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Review: Los Chilaquiles

Louis Fowler / Red Dirt Report
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The problem with far too many restaurants these days is instead of focusing on the few knowledgeable dishes that could make them realmente genial, many eateries seem as though they’d rather offer up a great number of items that are, for the most part, patently mediocre at best, in an attempt to please everyone.

It’s an issue of quantity over quality, one that seems to hold many places back a few steps. It’s a problem that the recently opened breakfast joint Los Chilaquiles, 2631 SW 29th St., has managed to—gracias a Dios—avoid completely; they only do one thing and they do it better than anyone else in the city: chilaquiles, chilaquiles y mas chilaquiles.

For the woefully uninitiated or typically uninformed, chilaquiles are a wholly traditional Mexican breakfast dish, typically made up of refried beans, eggs and/or chorizo, salsa and queso fresco as well as tortilla chips left over from the night before, mixed and mingled into the mash-up and served steaming hot. Add a little Valentina for a kick if you’re nasty.

(Now, to keep it real, not all regions do it the same way, so what I grew up on might be slightly different than on what you did, holmes, so chill.)

Only a few places in the Metro get this dish right, but Los Chilaquiles seems to have practically mastered it, offering four or five variations to suit most, piling them high on a plate whether you’re on your way to work or working off a hangover before hitting bed—I’ve there both times and there’s nothing quite like a abundante servicio of this morning miracle meal to guide you on your way.

A friend and I stopped in on a warm Sábado por la mañana, sleep barely out of our eyes and stomachs brutally empty. As I mentioned earlier, the menu was, thankfully, a small affair consisting of a few different styles of chilaquiles, “hot cakes,” and plenty of absolutely fresh, made on the spot “jugos naturales.”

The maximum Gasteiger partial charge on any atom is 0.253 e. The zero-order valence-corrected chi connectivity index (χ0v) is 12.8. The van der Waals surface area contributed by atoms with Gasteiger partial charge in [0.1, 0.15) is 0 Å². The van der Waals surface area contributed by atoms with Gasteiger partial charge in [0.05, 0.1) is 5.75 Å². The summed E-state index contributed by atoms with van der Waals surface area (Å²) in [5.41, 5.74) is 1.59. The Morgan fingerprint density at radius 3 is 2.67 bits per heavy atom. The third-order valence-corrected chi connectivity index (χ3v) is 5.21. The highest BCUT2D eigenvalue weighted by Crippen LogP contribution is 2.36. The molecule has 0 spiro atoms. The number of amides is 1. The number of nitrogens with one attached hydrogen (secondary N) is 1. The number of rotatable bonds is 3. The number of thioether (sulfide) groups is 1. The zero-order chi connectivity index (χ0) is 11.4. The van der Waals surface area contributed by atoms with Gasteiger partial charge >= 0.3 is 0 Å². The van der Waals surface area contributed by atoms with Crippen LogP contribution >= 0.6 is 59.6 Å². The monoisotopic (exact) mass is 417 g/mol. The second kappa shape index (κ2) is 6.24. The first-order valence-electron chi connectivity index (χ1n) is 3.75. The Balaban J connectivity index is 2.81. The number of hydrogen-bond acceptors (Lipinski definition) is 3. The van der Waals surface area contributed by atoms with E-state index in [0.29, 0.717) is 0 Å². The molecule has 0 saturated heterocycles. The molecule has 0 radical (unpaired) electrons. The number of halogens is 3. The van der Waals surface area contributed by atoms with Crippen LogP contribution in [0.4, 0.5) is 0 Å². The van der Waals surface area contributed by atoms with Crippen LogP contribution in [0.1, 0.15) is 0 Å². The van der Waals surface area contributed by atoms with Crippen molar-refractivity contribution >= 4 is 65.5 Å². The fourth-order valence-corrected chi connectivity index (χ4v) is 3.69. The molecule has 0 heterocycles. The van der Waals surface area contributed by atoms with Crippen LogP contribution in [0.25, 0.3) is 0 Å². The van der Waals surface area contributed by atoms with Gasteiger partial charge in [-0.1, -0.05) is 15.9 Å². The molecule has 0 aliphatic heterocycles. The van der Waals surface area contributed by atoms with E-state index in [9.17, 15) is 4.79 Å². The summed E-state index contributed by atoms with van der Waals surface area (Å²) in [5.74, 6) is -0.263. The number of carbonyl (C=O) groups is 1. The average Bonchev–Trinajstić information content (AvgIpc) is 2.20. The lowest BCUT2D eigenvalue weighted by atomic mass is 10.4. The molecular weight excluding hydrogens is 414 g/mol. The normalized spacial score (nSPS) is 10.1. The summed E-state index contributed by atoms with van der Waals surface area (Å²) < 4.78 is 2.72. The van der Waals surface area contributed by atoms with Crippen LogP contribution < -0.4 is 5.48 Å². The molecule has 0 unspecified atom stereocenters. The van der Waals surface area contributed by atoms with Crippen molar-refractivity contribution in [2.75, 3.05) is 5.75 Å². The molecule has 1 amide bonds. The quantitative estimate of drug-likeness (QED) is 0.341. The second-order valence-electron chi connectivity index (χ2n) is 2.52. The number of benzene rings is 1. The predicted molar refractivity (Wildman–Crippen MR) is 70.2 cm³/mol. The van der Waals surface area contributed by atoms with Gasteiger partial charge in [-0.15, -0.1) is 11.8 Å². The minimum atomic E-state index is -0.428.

After a few minutes of quiet reflection and deliberation, my friend ordered the huevos al gusto revueltos con chorizo a la Mexicana ($7.99)—basically scrambled eggs, Mexican-style—while I went ahead and doubled-downed with the chilaquiles verdes con arrachera ($8.99) with a tall glass of the “verde” natural juice ($6.49).

Delivered in just a little over five minutes, there are few things more welcoming so early in the morning than that big plate of chilaquiles pornographically laid bare in front of you, the scent of freshly cooked eggs and spices just wafting seductively into your sinuses…it’s better than any cup of coffee as far as I’m concerned. But wait until you taste it, ese.

But first, my desayuno amigo’s scrambled eggs were very taut and seasoned lightly enough to deliver just the right amount of heat without being overpowering. The chorizo was rich and made culinary love with the eggs like they were soul mates of taste, the chiles adding a bit of surprising zing here and there. The rice and beans, while plain, were still a welcomed addition to the meal, as were the slices of day-old toasted French bread as opposed to the typical tortillas you’d find at most places.